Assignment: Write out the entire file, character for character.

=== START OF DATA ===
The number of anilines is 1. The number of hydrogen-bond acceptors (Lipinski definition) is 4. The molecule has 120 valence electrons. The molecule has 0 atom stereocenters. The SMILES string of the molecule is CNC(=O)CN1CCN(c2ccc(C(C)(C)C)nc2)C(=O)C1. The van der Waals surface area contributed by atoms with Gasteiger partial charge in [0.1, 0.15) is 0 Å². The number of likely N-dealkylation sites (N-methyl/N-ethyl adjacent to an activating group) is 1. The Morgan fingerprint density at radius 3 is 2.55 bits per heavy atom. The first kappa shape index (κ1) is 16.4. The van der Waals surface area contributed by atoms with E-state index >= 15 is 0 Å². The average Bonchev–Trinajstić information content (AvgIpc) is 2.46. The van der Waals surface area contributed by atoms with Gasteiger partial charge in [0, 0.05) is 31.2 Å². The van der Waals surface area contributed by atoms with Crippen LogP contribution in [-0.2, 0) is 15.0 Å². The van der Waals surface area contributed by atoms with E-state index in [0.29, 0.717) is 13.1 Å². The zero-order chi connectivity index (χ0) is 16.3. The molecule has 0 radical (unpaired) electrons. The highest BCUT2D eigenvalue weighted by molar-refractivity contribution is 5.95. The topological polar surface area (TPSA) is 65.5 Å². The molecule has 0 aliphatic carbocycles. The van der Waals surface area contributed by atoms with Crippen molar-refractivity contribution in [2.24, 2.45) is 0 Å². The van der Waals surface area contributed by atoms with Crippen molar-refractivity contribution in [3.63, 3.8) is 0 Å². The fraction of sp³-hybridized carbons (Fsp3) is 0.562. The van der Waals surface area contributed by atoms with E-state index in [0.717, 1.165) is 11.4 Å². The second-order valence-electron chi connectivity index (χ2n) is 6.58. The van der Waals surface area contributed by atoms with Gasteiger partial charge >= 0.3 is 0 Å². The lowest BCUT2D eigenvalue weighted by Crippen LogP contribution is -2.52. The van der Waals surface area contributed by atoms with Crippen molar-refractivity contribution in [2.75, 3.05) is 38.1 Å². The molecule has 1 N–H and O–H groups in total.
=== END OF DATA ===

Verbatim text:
The number of anilines is 1. The number of hydrogen-bond acceptors (Lipinski definition) is 4. The molecule has 120 valence electrons. The molecule has 0 atom stereocenters. The SMILES string of the molecule is CNC(=O)CN1CCN(c2ccc(C(C)(C)C)nc2)C(=O)C1. The van der Waals surface area contributed by atoms with Gasteiger partial charge in [0.1, 0.15) is 0 Å². The number of likely N-dealkylation sites (N-methyl/N-ethyl adjacent to an activating group) is 1. The Morgan fingerprint density at radius 3 is 2.55 bits per heavy atom. The first kappa shape index (κ1) is 16.4. The van der Waals surface area contributed by atoms with E-state index >= 15 is 0 Å². The average Bonchev–Trinajstić information content (AvgIpc) is 2.46. The van der Waals surface area contributed by atoms with Gasteiger partial charge in [0, 0.05) is 31.2 Å². The van der Waals surface area contributed by atoms with Crippen LogP contribution in [-0.2, 0) is 15.0 Å². The van der Waals surface area contributed by atoms with E-state index in [0.29, 0.717) is 13.1 Å². The zero-order chi connectivity index (χ0) is 16.3. The molecule has 0 radical (unpaired) electrons. The highest BCUT2D eigenvalue weighted by molar-refractivity contribution is 5.95. The topological polar surface area (TPSA) is 65.5 Å². The molecule has 0 aliphatic carbocycles. The van der Waals surface area contributed by atoms with Crippen molar-refractivity contribution in [2.24, 2.45) is 0 Å². The van der Waals surface area contributed by atoms with Crippen molar-refractivity contribution in [3.63, 3.8) is 0 Å². The fraction of sp³-hybridized carbons (Fsp3) is 0.562. The van der Waals surface area contributed by atoms with E-state index in [0.717, 1.165) is 11.4 Å². The second-order valence-electron chi connectivity index (χ2n) is 6.58. The van der Waals surface area contributed by atoms with Gasteiger partial charge >= 0.3 is 0 Å². The lowest BCUT2D eigenvalue weighted by Crippen LogP contribution is -2.52. The van der Waals surface area contributed by atoms with Crippen molar-refractivity contribution in [2.75, 3.05) is 38.1 Å². The molecule has 1 N–H and O–H groups in total.